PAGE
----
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A disease with two faces? Re-naming ME/CFS
Persuasion Smith covers the bases on the misleading and disreputable name for our disease we've all been saddled with ...
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Article: Report From the OFFER 2010 Conference

Discussion in 'Phoenix Rising Articles' started by Phoenix Rising Team, Sep 28, 2010.

  1. Phoenix Rising Team

    Phoenix Rising Team

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  2. Esther12

    Esther12 Senior Member

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    Thanks for that. Interesting stuff.
     
  3. paddygirl

    paddygirl Senior Member

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    When you mention spinal cord compression it makes me think of the latest finding in MS.

    I saw some videos on Youtube about the Liberation technique. This was pioneered by an Italian doctor whose wife has MS and after much testing he saw that the major neck arteries were narrowed and in some cases twisted.

    Many people with with MS responded well to having a balloon type treatment on the neck arteries, allowing extra blood flow. Some improved dramatically.

    In relation to the overlap between FM and ME/CFS I saw an interesting article by Dr Perricone on Prohealth about how he sees that overlap, a bit like those math diagrams with the overlapping circles. His theory certainly fits my experience of predominant FM leading to equal FM/ME by process of a slow downward slide.
     
  4. Cort

    Cort Phoenix Rising Founder

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    I forgot about that MS stuff! My 'neck story' involves my deciding to do neck stretches because I had so much tightness in my upper back and neck area. After a week or so I started nauseous - VERY nauseous - a couple of hours after each stretch. Then my chemical sensitivities just went through the roof.

    I thought - this is it! I'm finally REALLY falling apart. First I tried to get a root canal removed (dentist wouldn't go for it) and after a month or so I stopped doing my neck stretches and everything went back to normal.....I couldn't believe such a little thing could cause such distress.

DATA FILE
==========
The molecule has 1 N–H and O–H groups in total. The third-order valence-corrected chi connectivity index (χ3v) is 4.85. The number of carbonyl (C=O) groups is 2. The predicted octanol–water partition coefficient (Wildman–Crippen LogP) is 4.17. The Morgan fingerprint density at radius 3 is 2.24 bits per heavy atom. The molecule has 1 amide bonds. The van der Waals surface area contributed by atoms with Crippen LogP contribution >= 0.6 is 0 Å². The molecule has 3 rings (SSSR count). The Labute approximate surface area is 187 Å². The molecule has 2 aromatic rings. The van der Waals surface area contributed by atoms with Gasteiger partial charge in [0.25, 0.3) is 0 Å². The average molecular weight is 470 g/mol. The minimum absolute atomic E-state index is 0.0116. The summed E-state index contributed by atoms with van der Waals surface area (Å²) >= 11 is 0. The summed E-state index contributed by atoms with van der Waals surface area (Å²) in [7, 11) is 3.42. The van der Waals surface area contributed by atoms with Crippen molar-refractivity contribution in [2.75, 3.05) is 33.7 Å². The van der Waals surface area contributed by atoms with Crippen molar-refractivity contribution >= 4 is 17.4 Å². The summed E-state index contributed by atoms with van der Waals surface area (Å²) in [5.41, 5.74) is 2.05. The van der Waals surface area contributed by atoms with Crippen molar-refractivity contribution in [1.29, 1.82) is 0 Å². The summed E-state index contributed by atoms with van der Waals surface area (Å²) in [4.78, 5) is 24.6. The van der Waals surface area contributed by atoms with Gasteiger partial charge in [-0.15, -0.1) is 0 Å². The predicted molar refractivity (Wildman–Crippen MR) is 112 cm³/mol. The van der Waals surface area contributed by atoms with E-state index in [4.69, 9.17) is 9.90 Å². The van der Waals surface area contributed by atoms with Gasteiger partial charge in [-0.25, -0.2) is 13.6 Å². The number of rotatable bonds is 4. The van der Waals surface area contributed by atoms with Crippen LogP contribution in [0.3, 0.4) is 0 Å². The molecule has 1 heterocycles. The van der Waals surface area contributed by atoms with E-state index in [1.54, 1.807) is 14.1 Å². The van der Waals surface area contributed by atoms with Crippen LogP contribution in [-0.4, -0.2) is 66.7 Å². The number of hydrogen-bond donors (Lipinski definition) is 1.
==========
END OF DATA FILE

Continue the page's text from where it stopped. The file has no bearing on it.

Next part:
I saw Dr. Perrin at the last conference - he thought I had some issues in that area. I'm sure lots of people do - why they might effect people with ME/CFS more I have no idea. Standing up really straight has always helped with me.
     
  5. paddygirl

    paddygirl Senior Member

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    I'm always fascinated by how circular ME/CFS is. What I mean by that is how many of our symptoms are caused by our symptoms. For example, pain creates tension. Tension creates more pain. Pain stops sleep, bad sleep leads to exaustion and pain. So much seems to depend on breaking those cycles.

    Last week I started a very gentle yoga class sponsered by the Irish ME Trust. I've done yoga for years but now I can just do the gentle stuff. One woman who had never done yoga had a look of wonderment on her face at the end of the class, she wanted to take the teacher home, hopefully that meant some cycle was broken or at least interrupted for her.

    As with many of us I'm sure, I get well meaning friends and family making 'suggestions' of what to do to get over this. I always say now that in an ideal world....if I had the money I'd not work, line up therapists, get some seriously good nutrition in a warm climate. Of the people I know, those who have managed to cut that work stress seem to stabilize to a greater degree and don't seem to have so many peaks and troughs.

    Paddy
     
  6. Jim

    Jim Senior Member

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    Dr Singh said the samples in the Science paper were handled differently, but didn't Judy say, in a follow up to the article, that they were handled the same? So any idea what Dr Singh is refering to? I think this is a most critical point.